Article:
Absolutes are a rare thing. The phrase 'it depends' is always hanging close to the lips of good cricket coaches and fitness trainers. There are always exceptions to rules.
Except in this list.
When I see people doing any of these exercises in the gym I just want to wince. Partly because they wasting their time. Sometimes because it's downright risky. Mainly because their heart is in the right place (they came to the gym after all) but their execution is all off.
So what are these big mistakes and how do you avoid them?
1. Low weight and high reps
We start with a cheat by me. Technically this is not an exercise; it's a way of exercising. As you know, when strength training you use a weight that you can lift a certain number of times (reps or repetitions). The common misconception is that if you lift a heavy weight for less reps (say 1-5) you get 'bulky'. If you lift a lower weight for more reps (about 10 or more) you get 'toned'.
Putting aside the fact that this is unsubstantiated rubbish, it doesn't even make sense from a cricketing point of view. Cricket is about brief and powerful movements: sprinting, throwing, hitting. As power is strength times speed, the more strength you have the better you will get at those movements. That means focusing on lifting more weight less often (not vice versa). Simple.
2. Leg Press
Why leg press when you can squat? Most people do the former because it's easier. It's also pretty useless for cricketers. When on the pitch do you lie down at an angle and push a weight upwards with your legs? I don't know about you but I haven't done that in years.
It can also be dangerous. The easy way you can keep adding weight means that you sometimes need to flex your spine when lowering the weight. Can we all say "herniated disc" together?
It's better to learn a basic primal pattern like the squat, which has far more crossover to specific cricket injury prevention and performance. You don't need to lift a huge weight to get a benefit either. Variations like single leg squats and goblet squats teach you how to stabilise your core while having mobile joints at the hips and ankles.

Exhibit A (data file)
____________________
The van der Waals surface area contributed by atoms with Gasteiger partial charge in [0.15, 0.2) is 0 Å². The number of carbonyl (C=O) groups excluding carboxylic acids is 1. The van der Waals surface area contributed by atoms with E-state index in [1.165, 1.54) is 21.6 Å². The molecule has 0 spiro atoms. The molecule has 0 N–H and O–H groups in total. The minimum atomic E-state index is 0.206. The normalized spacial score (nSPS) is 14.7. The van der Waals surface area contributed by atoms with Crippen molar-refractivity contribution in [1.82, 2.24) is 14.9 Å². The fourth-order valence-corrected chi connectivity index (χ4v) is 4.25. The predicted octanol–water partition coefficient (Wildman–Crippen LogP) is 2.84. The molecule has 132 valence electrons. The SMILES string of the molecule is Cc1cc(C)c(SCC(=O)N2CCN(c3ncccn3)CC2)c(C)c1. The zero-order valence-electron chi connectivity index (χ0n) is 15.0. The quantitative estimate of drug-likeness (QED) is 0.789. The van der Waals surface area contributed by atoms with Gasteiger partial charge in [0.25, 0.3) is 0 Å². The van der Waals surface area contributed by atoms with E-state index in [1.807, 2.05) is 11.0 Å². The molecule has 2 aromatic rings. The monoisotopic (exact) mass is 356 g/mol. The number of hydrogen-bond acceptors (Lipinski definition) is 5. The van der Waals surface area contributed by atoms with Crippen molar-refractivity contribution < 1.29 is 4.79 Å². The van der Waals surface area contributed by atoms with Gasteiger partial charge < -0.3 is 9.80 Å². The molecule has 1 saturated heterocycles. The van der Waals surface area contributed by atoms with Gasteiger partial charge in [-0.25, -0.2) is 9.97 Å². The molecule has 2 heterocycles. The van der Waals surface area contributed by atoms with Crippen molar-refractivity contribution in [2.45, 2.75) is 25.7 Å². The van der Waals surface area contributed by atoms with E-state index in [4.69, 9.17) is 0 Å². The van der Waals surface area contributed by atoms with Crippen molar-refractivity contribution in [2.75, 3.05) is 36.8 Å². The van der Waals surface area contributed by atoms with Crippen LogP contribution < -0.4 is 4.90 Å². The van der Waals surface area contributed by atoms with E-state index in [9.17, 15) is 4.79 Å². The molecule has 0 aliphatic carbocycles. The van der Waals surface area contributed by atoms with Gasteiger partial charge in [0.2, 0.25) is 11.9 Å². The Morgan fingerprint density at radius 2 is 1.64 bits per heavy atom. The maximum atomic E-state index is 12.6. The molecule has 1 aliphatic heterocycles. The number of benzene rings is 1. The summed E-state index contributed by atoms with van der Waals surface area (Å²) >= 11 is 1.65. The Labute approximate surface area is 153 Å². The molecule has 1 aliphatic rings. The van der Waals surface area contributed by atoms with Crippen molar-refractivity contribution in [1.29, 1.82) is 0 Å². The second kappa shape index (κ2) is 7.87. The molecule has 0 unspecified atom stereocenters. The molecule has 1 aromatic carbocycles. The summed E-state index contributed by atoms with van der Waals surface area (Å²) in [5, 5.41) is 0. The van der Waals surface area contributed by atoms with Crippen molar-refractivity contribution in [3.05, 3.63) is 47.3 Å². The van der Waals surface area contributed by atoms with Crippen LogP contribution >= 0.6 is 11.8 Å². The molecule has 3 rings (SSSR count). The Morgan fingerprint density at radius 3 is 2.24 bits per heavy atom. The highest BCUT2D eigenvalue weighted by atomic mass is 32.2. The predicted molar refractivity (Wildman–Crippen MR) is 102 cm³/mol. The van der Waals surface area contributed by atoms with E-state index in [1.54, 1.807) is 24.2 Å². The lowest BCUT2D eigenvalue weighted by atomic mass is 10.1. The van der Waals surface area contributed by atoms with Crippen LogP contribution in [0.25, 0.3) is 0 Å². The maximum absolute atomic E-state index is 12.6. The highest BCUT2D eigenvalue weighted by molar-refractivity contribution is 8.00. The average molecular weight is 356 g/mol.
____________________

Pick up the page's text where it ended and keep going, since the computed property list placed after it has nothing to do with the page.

3. Lat Pulldown
This is hated machine because it takes people away from another basic movement pattern replacing it with something shiny and easy. The pulldown machine doesn't work your support muscles in the same way. As you are playing a sport with plenty of throwing, it's important to train the shoulder with exercises that tire out your stabilising muscles rather than just focus on working the big Latissimi dorsi muscles.
Pulling yourself up is hard though, if you can't do a single chin up then you might think that turning to the lat machine will help. It's unlikely. You are better off doing some of these things.
4. The long wait/weight
I don't know about you, but I never seem to have enough time in the gym. Yet every time I go in I see guys (always guys) standing around leaving 5 minutes or longer between sets. They chat to each other for a while before another tough set of bicep curls. Have they not got somewhere to be?
Rest between sets is important, but why waste time doing nothing? Most people don't really need more than 1-2 minutes between sets, and even then you can fill the time with something else. Do some mobility work, work that rotator cuff or superset with another exercise.
How do I hate the crunch? Let me count the ways. ONE; it sucks.
As strength coach Mike Boyle says, how many times during the day do you lie on your back and bend at the middle to raise yourself up? All of once when you get out of bed in the morning. So if you can do one crunch per day you are golden. The only reason to do more is to put your spine under great compressive pressure and risk hurting yourself. Let's not do that.
Instead focus on core exercises that stabilise your midsection while you are moving. That's what happens when you run, jump, bowl, throw and hit a cricket ball with a bat. An exercise like the Pallof press is ideal. Even press ups give you a better result.
Avoid these 5 and you will be doing better than most cricketers who hit the gym. I also want to give an honourable mention to a few other useless practices: Any exercise in a Smith machine (no fun in fixed planes of motion), any exercise on a BOSU ball, tricep kickbacks and shuffling along on the treadmill watching daytime TV.
image credit: jerryonlife